'Yonahlossee Riding Camp for Girls' a coming-of-age tale
By Sarah Bryan Miller
Published: Saturday, July 6, 2013, 9:00 p.m.
The year is 1930, and the Great Depression is settling in. Thea Atwell, 15, has been sent away from her Florida home, her parents, her twin brother, her pony and everything else she's ever known, because of an unnamed scandal.
Her destination is the Yonahlossee Riding Camp for Girls. It's a finishing school for the daughters of wealthy Southerners, girls whose given names, such as “Gates,” often began as family surnames. In the mountains of North Carolina, where you can ride even when the sun is high, the girls learn literature, French and horsemanship, but not math or science.
Thea's family lives on a 1,000-acre property covered with citrus groves that provide most of their wealth, and their social life consists of visits to or from her uncle's family in Gainesville. Her father is a doctor who schools his children in the mornings; her mother is a beauty who dotes on her house. Most of Thea's time is spent with her budding-naturalist twin, Sam, or in the barn tending Sasi, her pony.
The twins' cousin Georgie, two years older, makes a third in their tight circle. Thea has never known another girl her age. That's about to change.
At Yonahlossee, she finds a friend in the popular Sissy and a rival in the patrician Leona. (“It was so hard to remember whom to be friendly to, whom to coolly ignore.”) Her horsemanship is her greatest strength and earns her the attention of others, including the handsome young headmaster, Mr. Holmes.
As the story unwinds, the scandal unfurls; it involved a boy, and it ended in violence. Thea made poor choices then, and at Yonahlossee, she makes more of them.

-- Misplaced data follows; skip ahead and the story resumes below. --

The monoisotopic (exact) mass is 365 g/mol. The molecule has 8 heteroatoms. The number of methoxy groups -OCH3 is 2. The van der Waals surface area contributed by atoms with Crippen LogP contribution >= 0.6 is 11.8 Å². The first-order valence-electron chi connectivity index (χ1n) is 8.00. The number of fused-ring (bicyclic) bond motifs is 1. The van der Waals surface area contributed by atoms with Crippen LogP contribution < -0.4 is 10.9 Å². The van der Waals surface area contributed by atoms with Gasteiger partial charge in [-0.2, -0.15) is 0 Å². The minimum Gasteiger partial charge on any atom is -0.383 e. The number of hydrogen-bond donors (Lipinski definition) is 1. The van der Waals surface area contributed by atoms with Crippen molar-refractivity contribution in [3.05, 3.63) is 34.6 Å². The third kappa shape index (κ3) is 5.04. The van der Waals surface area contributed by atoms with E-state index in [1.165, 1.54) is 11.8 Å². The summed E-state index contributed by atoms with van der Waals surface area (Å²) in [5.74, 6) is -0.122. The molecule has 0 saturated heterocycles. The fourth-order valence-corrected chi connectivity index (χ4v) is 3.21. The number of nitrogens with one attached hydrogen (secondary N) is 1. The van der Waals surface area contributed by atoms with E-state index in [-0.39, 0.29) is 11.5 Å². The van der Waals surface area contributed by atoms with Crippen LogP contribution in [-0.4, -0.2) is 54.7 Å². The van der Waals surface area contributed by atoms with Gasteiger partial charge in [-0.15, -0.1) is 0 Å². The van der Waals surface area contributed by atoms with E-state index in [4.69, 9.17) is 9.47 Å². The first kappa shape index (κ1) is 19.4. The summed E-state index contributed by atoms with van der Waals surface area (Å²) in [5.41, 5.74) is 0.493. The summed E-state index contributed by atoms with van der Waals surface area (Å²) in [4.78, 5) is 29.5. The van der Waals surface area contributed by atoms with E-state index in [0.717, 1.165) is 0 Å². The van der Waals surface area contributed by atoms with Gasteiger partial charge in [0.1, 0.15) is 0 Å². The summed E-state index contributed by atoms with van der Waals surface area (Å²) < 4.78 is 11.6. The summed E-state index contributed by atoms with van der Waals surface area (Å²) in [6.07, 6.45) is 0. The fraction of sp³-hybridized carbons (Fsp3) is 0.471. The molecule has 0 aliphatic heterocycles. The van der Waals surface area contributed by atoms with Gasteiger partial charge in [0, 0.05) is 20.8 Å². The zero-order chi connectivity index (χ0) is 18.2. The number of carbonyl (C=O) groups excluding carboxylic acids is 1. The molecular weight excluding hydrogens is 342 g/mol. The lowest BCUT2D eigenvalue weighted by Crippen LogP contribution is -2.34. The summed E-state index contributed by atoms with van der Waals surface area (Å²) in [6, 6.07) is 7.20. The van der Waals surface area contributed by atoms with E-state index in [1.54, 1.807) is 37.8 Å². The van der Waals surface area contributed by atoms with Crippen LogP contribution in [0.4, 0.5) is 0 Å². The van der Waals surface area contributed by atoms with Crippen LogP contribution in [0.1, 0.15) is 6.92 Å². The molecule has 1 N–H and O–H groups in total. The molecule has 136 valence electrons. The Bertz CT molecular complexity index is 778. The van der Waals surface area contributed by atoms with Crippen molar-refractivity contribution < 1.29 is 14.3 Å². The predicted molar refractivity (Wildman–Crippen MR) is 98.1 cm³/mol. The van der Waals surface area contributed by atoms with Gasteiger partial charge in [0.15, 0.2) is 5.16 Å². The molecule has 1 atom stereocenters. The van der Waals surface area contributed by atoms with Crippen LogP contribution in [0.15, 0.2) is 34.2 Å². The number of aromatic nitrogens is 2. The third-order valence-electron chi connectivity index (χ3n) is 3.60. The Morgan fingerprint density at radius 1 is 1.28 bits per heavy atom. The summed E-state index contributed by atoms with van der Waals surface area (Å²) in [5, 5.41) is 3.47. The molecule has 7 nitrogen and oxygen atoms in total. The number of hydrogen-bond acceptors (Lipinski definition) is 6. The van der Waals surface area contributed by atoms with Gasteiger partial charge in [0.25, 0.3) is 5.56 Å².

Author Anton DiSclafani, who clearly knows her way around an equine, spins a highly readable narrative, an unconventional coming-of-age story. She writes well, sometimes arrestingly:
“This was the first time I had seen Sissy nervous. And it was the closest I had ever been to a group of boys. I knew what they expected of us. I also knew what we were supposed to expect from them, which was very different — to be led in handfuls of dances, twirled around the room underneath the watchful eyes of adults. We wanted a certain handsome boy to take a fancy to us, to become half of a pair for a night. And then, maybe most of all, we wanted them to leave, so we could pine away.”
DiSclafani displays a good feel for time, place and mores, although she falls into anachronism when the family decorates for Christmas the day after Thanksgiving. In the '30s, trees and trimmings still went up on Christmas Eve.
Most of the characters are little more than sketches. Thea is clearly delineated, but she's not particularly sympathetic: When she does the right thing, it's often for the wrong reason. Some scenes are sexually explicit, and one could see Thea going on to cut a seductive swath through the country club.
In her first novel, DiSclafani demonstrates manifold gifts that should develop more fully as she refines her craft. Despite a slow beginning, “Yonahlossee” won me at the start. Thea's selfish recklessness lost me by the end.
Sarah Bryan Miller is a staff writer for the St. Louis Post-Dispatch.
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